Thailand: World’s greatest motorcycle touring destination?

“ [Thailand's] road-runner, cartoon-like roads simply delight the motorcyclist with stunning mountain vistas and lush nature.   This is the Thailand we buy in postcards, and this is the Thailand we promote to our friends, and this is the Thailand we wish to preserve.   Cruise through it on two-wheels and it rekindles a love affair with a destination born to please.”

road to Phu Chee Fah, Chiang Rai

Let’s make it official, shall we? Thailand is one of the world’s greatest motorcycle travel destinations. Many years and several thousand kilometers of fervent research have proved this to me, and each time I set out to plan a new trip, or review an existing one, I’m struck by the depth of experiences that a motorcycle adventure in Thailand affords.

Motorcyclists choose a riding destination for a few primary reasons:

1 –  Quality of road surface and uniqueness of the route

smooth, grey, built to please

2 – Quality of natural scenery for the motorcyclist to enjoy

3 – Services for the motorcyclist, such as hotels, restaurants, motorcycle maintenance, and of course, availability of great bikes!
4 – Non-Motorcycling activities to combine with the adventure, such as local festivals, activities and entertainment, etc.

Over the years, one of my missions has been to promote Thailand as a world-class motorcycling destination and in doing so Smiling Albino has learned to combine these four points with a degree of creativity and fun that is second to none. If you are a serious adventure traveler or motorcycle enthusiast, motorcycle travel in Thailand should be at the top of your lifetime highlight reel.

 

a gorgeous stretch of rte. # 1093, Chiang Rai

1 – Quality of road surface and uniqueness of the route

You can drive on smooth, clean highways in just about any country, but motorcyclists (like cyclists) know that the real magic is found on the back roads, the farm roads and national parks routes that tease the throttle and ignite the fun. Thailand is simply outstanding in this regard. With 65 million people and a land mass roughly that of France, Thailand has an extraordinary network of rural roads, national parks, and hidden corners with blacktop tarmac that are a motorcyclist’s dream. While of course there are obstructions (chickens, water buffalo, dogs, people, parades) the roadways in Thailand are motorcycle-friendly.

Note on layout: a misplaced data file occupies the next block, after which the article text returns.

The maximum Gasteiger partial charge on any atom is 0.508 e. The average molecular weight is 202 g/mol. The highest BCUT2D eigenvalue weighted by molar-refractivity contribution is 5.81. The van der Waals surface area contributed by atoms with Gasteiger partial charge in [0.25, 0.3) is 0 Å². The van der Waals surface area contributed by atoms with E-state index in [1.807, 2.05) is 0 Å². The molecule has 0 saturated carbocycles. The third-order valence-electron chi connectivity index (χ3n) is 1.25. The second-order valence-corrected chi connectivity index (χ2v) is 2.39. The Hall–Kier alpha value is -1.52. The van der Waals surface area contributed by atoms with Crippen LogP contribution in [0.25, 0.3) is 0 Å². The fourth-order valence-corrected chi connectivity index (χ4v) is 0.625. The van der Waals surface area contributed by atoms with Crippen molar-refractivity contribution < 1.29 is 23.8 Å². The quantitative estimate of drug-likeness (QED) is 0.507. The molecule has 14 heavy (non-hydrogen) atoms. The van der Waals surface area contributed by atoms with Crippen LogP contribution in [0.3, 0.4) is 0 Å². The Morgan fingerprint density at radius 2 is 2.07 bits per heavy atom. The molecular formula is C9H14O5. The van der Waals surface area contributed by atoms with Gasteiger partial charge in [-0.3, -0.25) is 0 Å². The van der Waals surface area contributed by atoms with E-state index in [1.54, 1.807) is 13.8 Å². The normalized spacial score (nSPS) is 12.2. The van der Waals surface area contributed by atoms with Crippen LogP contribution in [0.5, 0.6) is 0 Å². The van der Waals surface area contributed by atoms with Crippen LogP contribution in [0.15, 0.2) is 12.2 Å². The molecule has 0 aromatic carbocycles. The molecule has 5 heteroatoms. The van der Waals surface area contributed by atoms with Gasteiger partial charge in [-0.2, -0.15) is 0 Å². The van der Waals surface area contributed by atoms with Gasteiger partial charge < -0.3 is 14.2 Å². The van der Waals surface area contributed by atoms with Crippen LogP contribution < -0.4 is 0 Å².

coffee stop on rte. #1256 in Nan

I’ve always been delighted over the years that some of the out of the way routes on provincial maps often prove to have excellent motorcycling conditions and are seldom traveled, without large truck and commercial traffic of the main highways. The provinces of Chiang Rai, Loei, Phayao, Phrae, Nan, Ubon Ratchathai, Khon Kaen, Si Saket and Mae Hong Son provide thousands of kilometers of dream routes, many seemingly light years away from traffic and commercial vehicles. In fact, just 15kms northeast of Bangkok, through the Lad Krabang shortcuts towards Prachinburi are some brilliant, curvy roads among rice fields, coconut trees and smiling locals. You don’t need to go far from the city to understand why Thailand is a great motorcycling destination.

quiet roads in Khon Kaen

Ironically, political pork-barreling over the years has accounted for some superb roads in the most unlikely of places. Who knew that far-flung corners of Si Saket, Ubon Ratchathani and Sakorn Nakorn had hundreds of kilometers of undiscovered blacktop roads? I once found a shortcut from Nong Khai towards Nakorn Phanom in Thailand’s northeast and it felt like I was the first person ever to travel on this perfect stretch of black asphalt. Over an hour of bliss, seemingly no one in sight. Thailand delights with these pleasant discoveries.

2 – Quality of scenery for the motorcyclist to enjoy